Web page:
Category Archives: teaching literature

#NCTE18 Friday: What Surprised Me

“What surprised you?” Kylene Beers said this morning in her session with Penny Kittle and Kelly Gallagher that If you take nothing else from her talk, take this simple question as an awesome invitation to get students to talk with … Continue reading

Posted in #NCTE18, AP Lit, making change, on the road again, professional development, surprises, teaching literature, teaching reading | 1 Comment

Where I Want to Improve my AP Lit Reading/Writing Workshop #WorkshopWorksForAP

I walked away from my first year back to AP Lit this year in many feeling a sense of accomplishment. Students seemed engaged. I loved hanging out with them every day. They learned some things. They worked hard. We laughed … Continue reading

Posted in #WorkshopWorksForAP, AP Lit, blog series, conferring, making change, planning, reflections, summer 2018 blog series, teaching literature, teaching reading, teaching writing, workshop teaching | Leave a comment

Focusing Class Discussion on What Students Want to Talk About #WorkshopWorksForAP

In a reading workshop, students often read their own books at their own pace, books that they choose themselves. While there is space for this kind of independent reading in AP Lit, whole class novels are also important. Discussion surrounding … Continue reading

Posted in #WorkshopWorksForAP, 21st century teaching and learning, AP Lit, blog series, cultivating real learning, engagement, literacy, reading, summer 2018 blog series, teaching literature, teaching reading, workshop teaching | Leave a comment

Inviting Students to Read Required Books in AP Lit #WorkshopWorksForAP

To the right is the grade distribution that describes how my students did last fall on the multiple choice exam over their summer reading books. What would you conclude if presented with that set of data from your students: did … Continue reading

Posted in #DisruptGrading, #WorkshopWorksForAP, AP Lit, blog series, gradebook, making change, motivating students, summer 2018 blog series, teaching literature, teaching reading, workshop teaching | 9 Comments

A Workshop Teacher Takes On AP Lit

Whoever says teachers don’t work in the summer has no idea what they’re talking about. I’ve spent most of the last week at my computer in various locations working to wrap my head around my new prep for next year: … Continue reading

Posted in #StopGrading, balancing, gradebook, making change, not grading, planning, teaching, teaching literature, workshop teaching | 5 Comments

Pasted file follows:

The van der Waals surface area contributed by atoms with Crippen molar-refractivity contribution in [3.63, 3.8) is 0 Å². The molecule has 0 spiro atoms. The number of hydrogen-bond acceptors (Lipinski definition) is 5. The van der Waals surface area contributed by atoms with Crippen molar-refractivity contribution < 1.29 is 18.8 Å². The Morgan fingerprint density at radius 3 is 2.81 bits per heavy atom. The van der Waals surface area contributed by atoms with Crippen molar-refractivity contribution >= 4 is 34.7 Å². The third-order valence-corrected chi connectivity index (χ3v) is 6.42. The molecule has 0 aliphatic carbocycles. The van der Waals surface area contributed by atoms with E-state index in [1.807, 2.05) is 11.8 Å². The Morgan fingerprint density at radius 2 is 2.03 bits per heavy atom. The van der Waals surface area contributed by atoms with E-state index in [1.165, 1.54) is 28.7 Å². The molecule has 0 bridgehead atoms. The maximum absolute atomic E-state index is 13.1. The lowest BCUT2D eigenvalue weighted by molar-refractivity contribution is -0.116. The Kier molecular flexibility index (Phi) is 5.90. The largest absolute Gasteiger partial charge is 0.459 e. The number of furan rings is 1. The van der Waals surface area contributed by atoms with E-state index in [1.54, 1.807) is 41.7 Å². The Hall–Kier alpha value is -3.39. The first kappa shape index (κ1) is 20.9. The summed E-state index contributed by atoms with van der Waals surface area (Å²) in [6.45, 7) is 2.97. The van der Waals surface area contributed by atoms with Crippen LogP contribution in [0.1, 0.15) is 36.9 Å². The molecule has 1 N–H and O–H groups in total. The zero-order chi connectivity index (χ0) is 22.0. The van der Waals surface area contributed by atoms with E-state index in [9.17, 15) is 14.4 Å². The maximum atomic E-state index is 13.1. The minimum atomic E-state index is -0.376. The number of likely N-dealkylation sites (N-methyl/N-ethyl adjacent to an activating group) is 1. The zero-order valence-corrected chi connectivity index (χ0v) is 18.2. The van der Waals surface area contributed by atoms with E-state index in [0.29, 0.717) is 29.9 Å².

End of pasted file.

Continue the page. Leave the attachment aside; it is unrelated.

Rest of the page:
School Ruined Reading. Ellison Brought Me Back

I recently went through the books on my shelves in my office at school. There on the shelf, back behind a stack of assorted novels, was Invisible Man by Ralph Ellison. It was not just any copy of this book. … Continue reading

Posted in literacy, reading, reflections, teaching literature, teaching reading, workshop teaching | 3 Comments

Student Feedback: How my students said my class helped them as readers

I’ve been putting off this post, even at one point thought I could just not write it. But I must–this is the weak link in my classroom. I have umpteen ideas and plans about how to help my students become … Continue reading

Posted in engagement, making change, muddling through, reading, reflections, student feedback, teaching literature, teaching reading, using data, workshop teaching | 2 Comments

Science Suggests Measurable Benefits To Reading Serious Literature: From the NYT Blog

For Better Social Skills, Scientists Recommend a Little Chekhov – NYTimes.com. This article from the NYT Blog was sent to me by three different people. So I guess I had to share. It’s interesting science. But what really struck me … Continue reading

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Reading, reading, reading…

We have been reading Penny Kittle’s Book LoveĀ and talking a lot about how we might set up our classes so as to encourage more reading. I know in my honors level 11th grade class, if the students only read the … Continue reading

Posted in 21st century teaching and learning, cultivating real learning, making change, reading, teaching literature, teaching reading | 2 Comments